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Israeli author and bestselling historian Professor Yuval Noah Harari refused to be honored by Israel's Los Angeles-based consulate over what he alleged is an erosion in Israel's basic liberal norms, Yediot Ahronot reported.

Harari teaches at Jerusalem's Hebrew University and is the author of “Sapiens: A Brief History of Humankind,". The non-fiction book charts the course of the development of human beings from prehistoric man to present man and has sold 8 million copies worldwide in 30 different languages since its publication in 2011.

In September, Harari is slated to host the TED-like format Live Talks Los Angeles event and will be interviewed by Bill Gates. The consulate had contacted the organizers of the event and asked to arrange a reception for Harari before the event, but Harari rejected the offer.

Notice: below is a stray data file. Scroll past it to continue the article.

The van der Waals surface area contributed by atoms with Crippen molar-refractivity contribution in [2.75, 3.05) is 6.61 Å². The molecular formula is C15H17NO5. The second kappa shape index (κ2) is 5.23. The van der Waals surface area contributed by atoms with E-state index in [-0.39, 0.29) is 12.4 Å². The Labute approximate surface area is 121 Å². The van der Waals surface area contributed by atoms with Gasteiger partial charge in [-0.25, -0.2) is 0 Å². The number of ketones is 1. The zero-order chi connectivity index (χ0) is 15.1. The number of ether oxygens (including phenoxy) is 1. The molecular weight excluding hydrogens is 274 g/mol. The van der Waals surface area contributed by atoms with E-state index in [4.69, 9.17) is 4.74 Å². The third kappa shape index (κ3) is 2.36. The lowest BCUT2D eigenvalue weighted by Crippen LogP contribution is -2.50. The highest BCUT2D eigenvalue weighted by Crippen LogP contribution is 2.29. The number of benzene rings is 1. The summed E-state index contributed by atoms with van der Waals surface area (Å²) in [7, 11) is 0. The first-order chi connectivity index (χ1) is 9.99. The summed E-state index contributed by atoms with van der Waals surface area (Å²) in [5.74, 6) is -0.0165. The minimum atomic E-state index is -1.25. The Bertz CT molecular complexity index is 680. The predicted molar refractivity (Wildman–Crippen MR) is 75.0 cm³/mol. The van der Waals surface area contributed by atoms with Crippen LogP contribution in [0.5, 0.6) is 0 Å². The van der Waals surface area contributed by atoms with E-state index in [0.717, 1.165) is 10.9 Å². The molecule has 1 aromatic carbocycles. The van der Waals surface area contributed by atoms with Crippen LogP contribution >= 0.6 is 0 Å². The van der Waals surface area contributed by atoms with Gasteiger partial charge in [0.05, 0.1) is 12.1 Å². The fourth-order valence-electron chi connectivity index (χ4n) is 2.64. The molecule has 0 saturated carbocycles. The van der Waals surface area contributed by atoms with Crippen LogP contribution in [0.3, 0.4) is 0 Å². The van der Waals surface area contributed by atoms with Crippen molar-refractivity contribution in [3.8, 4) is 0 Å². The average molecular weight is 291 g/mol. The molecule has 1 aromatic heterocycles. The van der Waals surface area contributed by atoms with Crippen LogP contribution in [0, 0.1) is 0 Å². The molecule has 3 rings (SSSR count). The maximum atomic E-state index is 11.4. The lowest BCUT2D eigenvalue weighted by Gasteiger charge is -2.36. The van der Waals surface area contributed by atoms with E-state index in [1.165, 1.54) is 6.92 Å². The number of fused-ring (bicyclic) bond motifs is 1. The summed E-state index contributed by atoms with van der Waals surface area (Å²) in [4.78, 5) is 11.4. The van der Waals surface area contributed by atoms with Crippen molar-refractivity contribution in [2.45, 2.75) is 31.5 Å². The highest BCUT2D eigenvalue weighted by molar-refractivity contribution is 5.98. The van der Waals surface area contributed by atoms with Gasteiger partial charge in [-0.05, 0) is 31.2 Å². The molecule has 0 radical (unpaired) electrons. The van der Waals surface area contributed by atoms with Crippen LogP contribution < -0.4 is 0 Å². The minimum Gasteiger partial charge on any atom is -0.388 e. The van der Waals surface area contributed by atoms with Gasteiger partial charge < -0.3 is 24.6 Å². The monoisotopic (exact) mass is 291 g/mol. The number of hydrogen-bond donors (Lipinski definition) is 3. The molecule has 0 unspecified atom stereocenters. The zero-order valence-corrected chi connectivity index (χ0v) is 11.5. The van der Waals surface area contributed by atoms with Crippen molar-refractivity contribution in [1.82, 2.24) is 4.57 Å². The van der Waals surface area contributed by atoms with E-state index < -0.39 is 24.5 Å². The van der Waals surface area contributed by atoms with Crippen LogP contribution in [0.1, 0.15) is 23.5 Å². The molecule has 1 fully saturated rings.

According to Harari, he could not collaborate with the Israeli consulate because it is "the long arm of the Israeli government's policy, which limits the freedom of communication, expression, creativity and thought."

In reply to the consulate's spokeswoman, Karin Eliahu-Perry, Harari's personal manager replied that "although Prof. Harari is proud of his Israeliness, we are not interested in cooperating with the consulate."

Despite the Foreign Ministry's efforts to convince the academic that it represented all Israelis and is apolitical, Harari's manager replied that "Nevertheless, we prefer not to represent the government as long as it persists in this policy."